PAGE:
Summary: Can a Old Testament Covenant promise of God made specifically to Israel be claimed by Christians?

There are many promises of God in the Bible. Some are given to specific individuals, such as Noah, Abraham, Moses, David, and Solomon. There are also many promises given to entire groups of people and even nations. God would seal His promises by making a covenant, which is a conditional contract, with them.

I am one of those who believes that the Bible is not written to us but is for us. People often fall into the trap of what is known as eisegesis, which is reading words in the Bible and applying them to their own circumstances and surroundings without looking at the grammatical and historical context, which is known as exegesis. I was once told that the three major rules of studying the Bible are context, context, and context.

The word "covenant" (Heb:berith) means alliance, a divine ordinance with signs or pledges between God and humanity and first appears in Genesis 6. The word is used with reference to God's creative and providential activity where He showed Himself to be completely faithful (Jer 33:20,25; Gen 8:22).

The standard Hebrew phrase (ka·ra berith) is used of God's covenant with humanity (Gen 15:18; Ex 24:8; Deut 4:23; 5:2; 2 Kings 17:15; Jer 11:10; Ezek 34:25), but the emphasis is laid on the initiative of God by the use of the verbs "establish" in Gen 6:18; 9:11; 17:7; etc., "grant" in Gen 9:12; 17:2; Num 25:12, "set down" in 2 Sam 23:5, "command" in Josh 7:11; 23:16; 1 Kings 11:11.

All these verbs at times have as their objects the noun berith. In addition, there are numerous references to GOD having "commanded" and given only Israel a "law," "statutes," "commandments," "judgments," etc. Israel alone was expected to "obey" God's word of command, to "keep" His covenant, to "remember" it, to "do" it, and to "walk in" it. However, the Bible shows that Israel "forgot" the covenant, "broke" it, "sinned against" it, "rejected" it, "transgressed" it, and "profaned" it, and as a result, experienced the curses of the broken covenant in the form of natural calamities, war, sickness, exile, and death. Had Israel kept the covenant, it might have enjoyed the blessings of the covenant instead (Lev 26; Deut 27-28).

God made covenants with individuals such as Noah that affected the entire Earth. God was so pleased with Noah that He said in His heart "I will never again curse the ground because of man, for the intention of man's heart is evil from his youth. Neither will I ever again strike down every living creature as I have done. While the Earth remains, seedtime and harvest, cold and heat, summer and winter, day and night, shall not cease."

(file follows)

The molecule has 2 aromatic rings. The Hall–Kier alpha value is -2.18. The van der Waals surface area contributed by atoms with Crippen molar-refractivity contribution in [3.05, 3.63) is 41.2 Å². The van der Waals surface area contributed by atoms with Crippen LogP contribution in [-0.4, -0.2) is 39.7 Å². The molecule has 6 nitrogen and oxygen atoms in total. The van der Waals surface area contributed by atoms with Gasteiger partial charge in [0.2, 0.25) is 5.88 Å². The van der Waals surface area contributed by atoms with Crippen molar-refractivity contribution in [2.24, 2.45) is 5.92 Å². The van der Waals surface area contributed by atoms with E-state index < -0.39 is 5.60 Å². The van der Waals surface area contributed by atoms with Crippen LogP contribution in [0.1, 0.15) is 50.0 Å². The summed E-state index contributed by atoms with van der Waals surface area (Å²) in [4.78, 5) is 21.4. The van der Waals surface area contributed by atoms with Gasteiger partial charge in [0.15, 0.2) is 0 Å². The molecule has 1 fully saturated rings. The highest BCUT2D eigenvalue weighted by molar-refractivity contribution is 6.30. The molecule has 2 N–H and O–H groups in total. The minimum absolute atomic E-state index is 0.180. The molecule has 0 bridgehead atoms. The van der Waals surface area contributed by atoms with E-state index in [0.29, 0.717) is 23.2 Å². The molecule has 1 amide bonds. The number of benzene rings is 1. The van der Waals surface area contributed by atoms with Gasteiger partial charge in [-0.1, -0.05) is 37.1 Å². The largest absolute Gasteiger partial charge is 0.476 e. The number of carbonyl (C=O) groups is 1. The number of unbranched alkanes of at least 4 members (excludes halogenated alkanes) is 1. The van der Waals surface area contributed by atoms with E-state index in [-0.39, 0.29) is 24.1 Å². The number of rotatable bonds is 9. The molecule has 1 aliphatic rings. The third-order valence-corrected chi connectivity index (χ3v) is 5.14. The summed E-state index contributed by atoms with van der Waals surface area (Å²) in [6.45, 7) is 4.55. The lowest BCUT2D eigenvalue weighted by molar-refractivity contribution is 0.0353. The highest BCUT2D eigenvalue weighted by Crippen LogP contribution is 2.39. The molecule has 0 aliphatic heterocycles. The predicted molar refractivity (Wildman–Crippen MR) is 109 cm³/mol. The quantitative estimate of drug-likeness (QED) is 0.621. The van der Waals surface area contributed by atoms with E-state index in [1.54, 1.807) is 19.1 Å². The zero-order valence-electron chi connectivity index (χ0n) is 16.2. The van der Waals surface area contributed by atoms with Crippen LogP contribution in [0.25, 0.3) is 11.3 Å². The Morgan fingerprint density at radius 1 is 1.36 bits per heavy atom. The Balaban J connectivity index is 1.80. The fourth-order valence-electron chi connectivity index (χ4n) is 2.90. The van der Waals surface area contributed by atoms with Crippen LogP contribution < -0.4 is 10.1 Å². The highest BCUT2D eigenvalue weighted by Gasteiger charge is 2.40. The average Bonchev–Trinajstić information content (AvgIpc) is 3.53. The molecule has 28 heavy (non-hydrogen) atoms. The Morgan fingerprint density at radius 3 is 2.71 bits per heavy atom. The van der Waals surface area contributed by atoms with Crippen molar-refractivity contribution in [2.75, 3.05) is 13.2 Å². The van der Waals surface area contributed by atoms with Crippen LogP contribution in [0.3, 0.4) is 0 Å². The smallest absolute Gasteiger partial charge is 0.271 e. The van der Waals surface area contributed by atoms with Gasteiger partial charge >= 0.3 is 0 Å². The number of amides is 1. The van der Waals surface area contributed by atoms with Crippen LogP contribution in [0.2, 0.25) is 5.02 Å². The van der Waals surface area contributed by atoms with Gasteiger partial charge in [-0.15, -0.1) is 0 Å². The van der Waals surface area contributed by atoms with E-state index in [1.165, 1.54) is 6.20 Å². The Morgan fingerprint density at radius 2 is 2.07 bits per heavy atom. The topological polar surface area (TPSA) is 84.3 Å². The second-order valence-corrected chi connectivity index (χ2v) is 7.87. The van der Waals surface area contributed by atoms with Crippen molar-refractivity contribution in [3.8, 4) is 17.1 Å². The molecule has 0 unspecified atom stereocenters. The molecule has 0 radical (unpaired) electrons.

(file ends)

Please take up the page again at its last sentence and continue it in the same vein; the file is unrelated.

God blessed Noah and his sons and said only to them,

"Be fruitful and multiply and fill the Earth. The fear of you and the dread of you shall be upon every beast of the Earth and upon every bird of the heavens, upon everything that creeps on the ground and all the fish of the sea. Into your hand they are delivered. Every moving thing that lives shall be food for you. And as I gave you the green plants, I give you everything. But you shall not eat flesh with its life, that is, its blood. And for your lifeblood I will require a reckoning: from every beast I will require it and from man. From his fellow man I will require a reckoning for the life of man. Whoever sheds the blood of man, by man shall his blood be shed, for God made man in his own image." (Gen 9:7-17 ESV)

It was God who took the initiative to make a covenant with Noah. God's single promise to Noah was that there would never again be a rainstorm causing a FLOOD that would cover the entire Earth, and He signed His promise with a rainbow.

God also made a single covenant with Abraham where He promised a land and descendants to him and was commanded to "keep" the covenant (Gen 15:8-18, 17:1-14). When Abraham was ninety-nine years old, God said to Him, "I am God Almighty; walk before me, and be blameless," so that He would make a covenant with Abraham that would multiply him greatly." Abraham fell on his face before God, who then said to him that His covenant was with him alone, and that he would be the father of many offspring and give him all the land he traveled, including all the land of Canaan, as an everlasting possession, and that he would be their God.

God also told Abraham that he and his offspring must keep His everlasting covenant by having every male be circumcised when they are eight days and if they are not throughout the generations they shall be cut off from his people because they broke the covenant. The obedience of Abraham was not a condition of the covenant but rather his response inside a religious relationship. There could be no blessings and no fellowship without obedience.

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Bryan Lassiter

commented on Feb 18, 2021

Hi, great sermon here, but the Scripture reference for Genesis 9:7-17 is incorrect. The message is about that scripture, or more accurately it seems, Genesis 9:8-17. But the scriptural quote is Genesis 9:1-6, which I am sure is an oversight, but I don't want someone to quote it and be wrong.

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